The call was made by Géraldine Kutas, Head for International Affairs and Senior Advisor to the President for International Affairs, at the Sugar Trade Outlook for 2011 event organized in Belgium recently.
The event, which focused on the outlook for world sugar production and trade, included a session devoted to the Brazilian sugar economy, production and trade. The event attracted more than 50 participants, including top specialists from the field and high-level European Commission officials.
“Ethanol demand will grow in the domestic market not only for fuel, but also for other uses like bio-chemicals and bio-plastics,” Kutas noted, adding that “this is obviously a challenge that the sugarcane industry will have to face as well as an incentive for more investments in higher value products. We need to think about ways to maximize current technologies and deploy future innovations. This challenge requires partnerships and cooperation among all interested parties, including the industry and government”.
Kutas also pointed out that the key question at the moment is the upcoming revision of regulations for both sugar and ethanol, announced by the Brazilian government earlier this year.
"Export taxes on sugar shipments are unlikely" she said, arguing that the Brazilian government is a fierce defender of free global trade for agricultural products. Kutas also welcomed the decision by the Brazilian government to transfer the responsibility for ethanol to the National Petroleum, Natural Gas and Biofuels Agency (ANP). “Ethanol needs to have a regulatory framework made for an energy commodity,” she concluded.
Brazilian heads to top of FAO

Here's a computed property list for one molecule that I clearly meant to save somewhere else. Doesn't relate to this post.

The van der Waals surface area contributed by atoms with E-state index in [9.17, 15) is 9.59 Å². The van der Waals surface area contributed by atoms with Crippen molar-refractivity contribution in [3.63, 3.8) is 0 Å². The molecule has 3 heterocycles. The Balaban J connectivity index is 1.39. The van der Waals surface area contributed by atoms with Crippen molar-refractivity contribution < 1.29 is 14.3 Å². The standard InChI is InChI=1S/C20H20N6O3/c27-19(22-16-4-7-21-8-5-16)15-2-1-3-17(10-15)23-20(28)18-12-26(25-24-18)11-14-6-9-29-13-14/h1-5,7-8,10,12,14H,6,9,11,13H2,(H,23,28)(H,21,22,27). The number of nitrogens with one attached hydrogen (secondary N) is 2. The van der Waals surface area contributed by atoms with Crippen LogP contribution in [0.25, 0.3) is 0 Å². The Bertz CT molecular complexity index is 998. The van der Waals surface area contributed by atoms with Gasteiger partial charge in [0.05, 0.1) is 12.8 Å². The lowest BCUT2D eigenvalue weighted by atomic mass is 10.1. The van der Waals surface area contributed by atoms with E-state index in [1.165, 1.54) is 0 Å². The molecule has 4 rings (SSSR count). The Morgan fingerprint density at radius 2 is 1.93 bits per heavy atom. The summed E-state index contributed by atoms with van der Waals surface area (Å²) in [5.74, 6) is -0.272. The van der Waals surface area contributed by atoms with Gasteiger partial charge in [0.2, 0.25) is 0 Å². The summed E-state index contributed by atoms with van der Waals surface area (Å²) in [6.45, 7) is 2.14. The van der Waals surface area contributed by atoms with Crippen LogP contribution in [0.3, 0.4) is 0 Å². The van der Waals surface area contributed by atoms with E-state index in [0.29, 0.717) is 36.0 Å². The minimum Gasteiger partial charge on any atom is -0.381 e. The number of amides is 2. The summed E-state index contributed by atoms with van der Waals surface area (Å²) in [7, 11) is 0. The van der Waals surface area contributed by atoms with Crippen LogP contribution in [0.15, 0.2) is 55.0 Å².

Meanwhile, the appointment of Brazilian, José Graziano da Silva, as the new Director-General of the United Nations Food and Agriculture Organization has been seen by UNICA as a great opportunity to strengthen the image of Brazilian ethanol on the international stage.
UNICA has criticised the manner in which Brazilian ethanol is discussed in UN debates in relation to high food prices.
"The issue is sometimes discussed in too simplistic terms which put food head to head with fuels, and indiscriminately condones biofuels," says UNICA. According to the association, an exhaustive analysis outlining the fundamental differences between, for example, the ways in which ethanol can be produced and the feed stocks used has not been conducted.
Indeed, in his first speech as the new chief of the FAO, Graziano argued that biofuels should not be "demonised" in relation to food prices. "Brazilian biofuel does not compete with grain production”, he said. In some countries such as Argentina, Graziano said, the use of wheat surplus had not diverted crops for food use. However, he did acknowledge that in parts of Africa and Asia the FAO had identified some areas where the production of biofuels had competed with food security, which had to be tackled. "Biofuels are not the silver bullet," he said, "but they should not be demonised either."
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